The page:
Kinsey [00:21:50] And, you know, I think that this phenomenon we've been seeing of recent weeks with day traders is going to stick around as well. I mean, there's a reason that we are having so many retail investors who aren't part of an institutional bank or an asset manager play the market so much right now. Casinos have been closed for most of this pandemic and live sports are gone. We have nothing left to gamble on. So people are taking out that pent-up frustration on the stock market. And I think that now that they've gotten a taste of what it's like to make money gambling in the stock market, they're not going to quit. 


Kinsey [00:22:21] So I think that we're gonna continue to see more day traders and they're going to move markets more than they already have. Now, prediction number two: The recession will not end in 2020. That V-shaped recovery that I was just talking about, that day traders seem so optimistic about. I don't think it's going to happen. I think you can kiss it goodbye. Think we've spent not enough time really, truly considering how cataclysmic this pause on the economy was. I mean, 40 million people have filed for unemployment here in the United States. 


Kinsey [00:22:49] So, we are going to recover eventually. I just don't think it's going to look like the V-shape that we've been hoping for. The reopening will happen slowly but surely, but also the jobs that were guaranteed before might not be guaranteed now. I think we're going to be going into an entirely different economy. For some, that'll be good, and for a lot, that'll probably be bad. Now, prediction number three: Most experts think that the possibility of another wave of COVID-19 is likely. And I agree. 


Kinsey [00:23:14] So my prediction is that the debate over reopening the economy in states will become even more feverish than it was in Q2. I think now that we have had a chance and gotten a small taste of what it's like to reopen and return to some semblance of normalcy and maybe get a haircut and maybe sit at a restaurant and not use plastic forks and knives from Uber Eats, shutting back down is going to be nearly impossible. I mean, with that, we're gonna be stuck waiting on a vaccine instead of stomping the curve. And I don't think it's good. But I do think that it's probably realistic. 


Kinsey [00:23:43] And finally, prediction number four: Working from home is here to stay. So offices have already begun phased reopenings in a lot of places, and they'll continue to do that in the coming weeks and months. But, I just don't see us going back to five days a week in the office anytime soon. We at Morning Brew aren't planning on starting a phased return to the office until after Labor Day. And I also think that now that we know we can keep things going from pretty much anywhere, why would we or our bosses pay for fancy office space in a city with a super-high cost of living like New York or the Bay Area?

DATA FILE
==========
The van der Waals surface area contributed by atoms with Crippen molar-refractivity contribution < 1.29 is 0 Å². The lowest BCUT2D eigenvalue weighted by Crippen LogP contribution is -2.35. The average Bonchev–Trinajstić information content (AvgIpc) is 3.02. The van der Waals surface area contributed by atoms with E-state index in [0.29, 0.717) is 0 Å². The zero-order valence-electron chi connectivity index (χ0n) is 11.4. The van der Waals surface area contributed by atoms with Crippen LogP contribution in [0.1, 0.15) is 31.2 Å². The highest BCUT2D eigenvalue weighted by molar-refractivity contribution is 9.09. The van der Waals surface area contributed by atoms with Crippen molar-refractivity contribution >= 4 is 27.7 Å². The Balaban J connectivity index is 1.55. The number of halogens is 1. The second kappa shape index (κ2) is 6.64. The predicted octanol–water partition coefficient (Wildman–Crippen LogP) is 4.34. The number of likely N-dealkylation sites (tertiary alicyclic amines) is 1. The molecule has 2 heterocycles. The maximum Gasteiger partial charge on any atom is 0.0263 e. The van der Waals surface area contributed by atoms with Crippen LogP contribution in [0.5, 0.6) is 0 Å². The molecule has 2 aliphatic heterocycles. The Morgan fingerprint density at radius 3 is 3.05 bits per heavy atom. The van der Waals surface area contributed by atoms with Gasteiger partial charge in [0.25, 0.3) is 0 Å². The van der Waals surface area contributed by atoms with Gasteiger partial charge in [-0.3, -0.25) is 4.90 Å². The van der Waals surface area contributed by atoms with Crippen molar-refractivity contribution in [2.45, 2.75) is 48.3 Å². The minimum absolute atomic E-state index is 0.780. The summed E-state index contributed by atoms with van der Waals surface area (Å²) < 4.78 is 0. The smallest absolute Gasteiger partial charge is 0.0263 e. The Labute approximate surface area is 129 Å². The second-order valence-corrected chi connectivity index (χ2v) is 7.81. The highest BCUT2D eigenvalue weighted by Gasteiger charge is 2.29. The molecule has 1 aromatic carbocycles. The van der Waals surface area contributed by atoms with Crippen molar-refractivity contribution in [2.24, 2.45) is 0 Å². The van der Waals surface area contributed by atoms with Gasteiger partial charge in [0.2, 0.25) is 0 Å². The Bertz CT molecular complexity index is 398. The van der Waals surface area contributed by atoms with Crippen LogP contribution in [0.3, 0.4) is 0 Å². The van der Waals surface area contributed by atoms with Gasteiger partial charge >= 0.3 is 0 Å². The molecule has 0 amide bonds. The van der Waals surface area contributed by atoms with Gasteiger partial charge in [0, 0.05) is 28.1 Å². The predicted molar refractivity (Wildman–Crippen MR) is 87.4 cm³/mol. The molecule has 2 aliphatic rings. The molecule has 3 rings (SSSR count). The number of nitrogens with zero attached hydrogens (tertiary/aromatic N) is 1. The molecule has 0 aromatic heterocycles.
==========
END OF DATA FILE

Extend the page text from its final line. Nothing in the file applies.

Kinsey [00:24:17] To me, the suburbs are back and they're becoming home to metropolitan expats looking for more space and maybe fewer rats as long as they have a good Wi-Fi signal. Now, let the record reflect that I say all of these predictions with one particularly large grain of salt. If I learned anything in the second quarter of this year, it's that there is virtually no way of predicting the future unless you are Ray Dalio. But we can try to better understand the present, and that is what we will continue to do here on Business Casual, asking the big questions to the big names. 


Kinsey [00:24:52] Thank you so much for sticking with us these last three months. I know it has been something of a roller coaster of content, but I really hope you had as much fun listening to these episodes as I did recording them. We've got some amazing interviews lined up for the coming weeks, and I'm really excited for you to hear them all. But I do want to know if you have any great ideas for an episode of Business Casual. You know, I'm always all ears, so shoot me an email. 


Kinsey [00:25:14] I'm at Kinsey@morningbrew.com. That's k i n s e y @morningbrew.com. And let me know what you want to hear from us on Business Casual. And while you're thinking about it, make sure that you check out a special edition of Morning Brew's newsletter coming out on June 30th. The team is looking back on what has been a bananas first half of the year, and they're also going to make some of their own predictions for the second half of the year. So it's going to be a can't-miss edition of our daily newsletter. Make sure you are subscribed @morningbrew.com so you don't miss it. And I will see you next time. [sound of a ding]